Avian influenza (aka AI,
avian flu, bird flu, fowl plague) is a contagious virus that expresses
itself through a variety of subtypes. Each is characterized by its proteins
and ability to produce disease, or pathogenicity. By way of different
protein combinations, there are potentially 144 versions. Most are referred
to as low pathogenic (LPAI), causing minimal to no clinical signs, while
others as highly pathogenic (HPAI), killing 90 to 100 percent of infected
birds. The Asian subtype HPAI H5N1 dominated headlines five years ago when
it spread through eight Asian countries and more than 100 million birds
were culled or died. Outbreaks are ongoing and, to date, 60 countries have
reported its presence and over 250 million poultry and 256 humans have
died. This subtype has not made it to the United States, but other subtypes
are here and something for poultry farmers to keep in mind.
|Photos courtesy of USDA/APHIS File Photo.
|Birds with AI may exhibit a purple discoloration
of wattles, combs and legs.
Waterfowl, shorebirds, terns and gulls are natural
reservoirs for AI, carrying the virus in their intestines. An infected bird
excretes the virus through its feces, and it is not uncommon for wild ducks
to transmit LPAI to pastured poultry flocks when range is shared. Migratory
birds are only one route for transmission, though. The smuggling of birds
and poultry products is considered the primary means of transmission in
other parts of the world and U.S. officials are regularly intercepting
shipments of eggs, feet and birds from Asian countries. Humans and poultry
equipment traveling to and from infected areas are also a potential route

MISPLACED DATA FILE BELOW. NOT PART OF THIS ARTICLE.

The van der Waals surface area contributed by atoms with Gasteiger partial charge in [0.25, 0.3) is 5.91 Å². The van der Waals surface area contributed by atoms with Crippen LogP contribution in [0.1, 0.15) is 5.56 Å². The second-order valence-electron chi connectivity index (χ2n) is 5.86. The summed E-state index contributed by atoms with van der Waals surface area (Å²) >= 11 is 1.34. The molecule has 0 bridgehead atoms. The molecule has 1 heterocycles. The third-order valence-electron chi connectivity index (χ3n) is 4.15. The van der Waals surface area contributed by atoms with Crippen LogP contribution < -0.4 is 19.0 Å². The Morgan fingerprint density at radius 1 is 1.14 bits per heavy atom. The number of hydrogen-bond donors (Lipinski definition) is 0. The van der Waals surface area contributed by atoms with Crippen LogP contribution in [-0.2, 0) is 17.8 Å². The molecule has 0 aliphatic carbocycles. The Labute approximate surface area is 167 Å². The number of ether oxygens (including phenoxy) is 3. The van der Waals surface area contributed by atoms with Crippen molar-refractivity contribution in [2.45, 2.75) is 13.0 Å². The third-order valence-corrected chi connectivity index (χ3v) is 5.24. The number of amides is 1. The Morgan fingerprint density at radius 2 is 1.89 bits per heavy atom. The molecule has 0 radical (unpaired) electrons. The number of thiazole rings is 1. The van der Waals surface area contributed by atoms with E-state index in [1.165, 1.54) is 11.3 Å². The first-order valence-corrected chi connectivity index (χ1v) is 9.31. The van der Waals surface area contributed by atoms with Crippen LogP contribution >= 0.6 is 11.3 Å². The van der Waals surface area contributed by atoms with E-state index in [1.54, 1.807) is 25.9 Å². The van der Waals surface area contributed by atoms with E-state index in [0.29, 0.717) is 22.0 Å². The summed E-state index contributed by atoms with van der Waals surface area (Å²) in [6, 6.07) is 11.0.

for transmission, along with newly acquired birds from not-so-trustworthy
sources. Once a bird comes into contact with the virus, it spreads via
nose, mouth and eye secretions. Flocks raised indoors can even transfer the
virus by way of airborne secretions.
Detection of a low pathogenic subtype can be tricky,
as its presence isn’t always evident to the naked eye, and when it is
evident, signs are typically mild: a drop in the consumption of food and
egg production and coughing and wheezing. Keep in mind that we’re
talking about a flu virus and, just like with humans, some varieties can
pack a wallop while others tread lightly on the system. Birds infected with
a highly pathogenic subtype will show a lack of energy and appetite;
decreased egg production; soft-shelled or misshapen eggs; swelling on the
head, eyelids, comb, wattle and hocks; purple discoloration of the wattles,
combs and legs; nasal discharge, coughing and sneezing; lack of
coordination; and diarrhea.
In the interests of healthy poultry, it’s
important that we not let AI slip off our radar screen. It is also in the
interests of human health, as research has shown that certain low
pathogenic subtypes have the potential to mutate into highly pathogenic
subtypes. There is a strong species barrier (i.e., the virus does not
easily jump from birds to humans), but pigs, horses, cats, ferrets and
marine mammals have been shown to carry it. And, this is where it gets